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No, not just for the Christmas season, for a treasure trove of many holidays in many countries, all accessible by a REST API with JSON payloads, go to Holiday API where, for a modest fee (historical data are free for non-commercial use), a developer can get access to a very large database of past, present, and future holidays for many countries around the world. And now there is a Perl 6 API available for it! Scroll all the way down to the bottom of the home page to see it nestled snuggly in alphabetical order along with the popular languages: Go, Node.js, Perl 6, PHP, Python, and Ruby. (Notice there are some pretty high-flying companies who have been customers.)

The HolidayAPI website

The basic business model is: the owner, Josh, collects holiday information from countries around the world and makes the information available as JSON strings. In order to access the data one has to establish a free account which gives you a unique API key to accompany every https request for data.

I found the website when I needed a sole source for US holidays for improving and simplifying my 20-year-old calendar-making program. At the bottom of the single-page website I saw the list of published API languages, so I looked into them and found they were available on Josh’s Github account.

Using the existing APIs as a guide, I soon had a Perl 6 version cobbled together and working on historical data. The only problem I had with his data is that I could not find the holiday Armed Forces Day for the US. That holiday is also found in lots of other countries, but I did inform him of that shortcoming (and just filed a bug report). I paid for a month’s worth of service and got my required US holiday information for 2019.

The holiday data format

Here is a portion of the data from 2017 so you can see the format:

{
    "status": 200,
    "holidays": {
        "2017-12-31": [
            {
                "name": "New Year's Eve",
                "date": "2017-12-31",
                "observed": "2017-12-31",
                "public": true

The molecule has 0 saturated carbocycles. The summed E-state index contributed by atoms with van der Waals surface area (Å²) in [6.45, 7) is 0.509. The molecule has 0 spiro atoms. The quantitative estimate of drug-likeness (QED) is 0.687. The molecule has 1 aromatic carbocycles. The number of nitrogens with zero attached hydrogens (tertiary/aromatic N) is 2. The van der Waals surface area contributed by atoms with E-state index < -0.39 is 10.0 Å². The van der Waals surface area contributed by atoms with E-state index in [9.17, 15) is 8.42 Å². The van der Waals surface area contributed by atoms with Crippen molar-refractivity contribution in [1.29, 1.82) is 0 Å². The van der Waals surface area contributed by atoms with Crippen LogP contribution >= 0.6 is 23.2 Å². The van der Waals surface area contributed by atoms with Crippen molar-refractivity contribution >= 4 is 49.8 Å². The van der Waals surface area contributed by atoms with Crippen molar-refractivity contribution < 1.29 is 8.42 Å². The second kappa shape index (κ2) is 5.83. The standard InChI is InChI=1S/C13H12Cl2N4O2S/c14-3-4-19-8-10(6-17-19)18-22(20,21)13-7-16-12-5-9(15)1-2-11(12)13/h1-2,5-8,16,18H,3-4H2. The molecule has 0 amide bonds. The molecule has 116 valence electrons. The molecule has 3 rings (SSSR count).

},
            {
                "name": "Sixth Day of Kwanzaa",
                "date": "2017-12-31",
                "observed": "2017-12-31",
                "public": false
            }
        ]
    }
}

Then the fun really started as I tried to use the data I had downloaded. Unfortunately, Josh’s brain and mine don’t see the data layout in the same way (although his format is probably the natural one to use when generating the data file). From my view, I would have keyed the individual holiday hashes by name and eliminated the duplication of the date, so the fragment above would look like this:

{
    "status": 200,
    "holidays": {
        "2017-12-31": {
            "New Year's Eve":  {
                "observed": "2017-12-31",
                "public": true
            },
            "Sixth Day of Kwanzaa": {
                "observed": "2017-12-31",
                "public": false
            }
        }
    }
}

But, given the existing format, I used this code to interpret it (I needed all the debug lines to ensure all was being interpreted properly):

use JSON::Tiny;
use Data::Dump;
our constant $afday = 'Armed Forces Day';
my $debug = 0;
my $jstr = slurp $jfil;  # $jfil is the JSON data from HolidayAPI
my %j = from-json $jstr; # the resultant hash
say Dump(%j, :color(False), :indent(4)) if $debug; # a dump to check format
# extract data into the incoming %holidays hash
# be sure to add the US Armed Forces Day holiday if not found
my $afday-found = 0;
for %j.keys.sort -> $k {
    say "  k: $k" if $debug;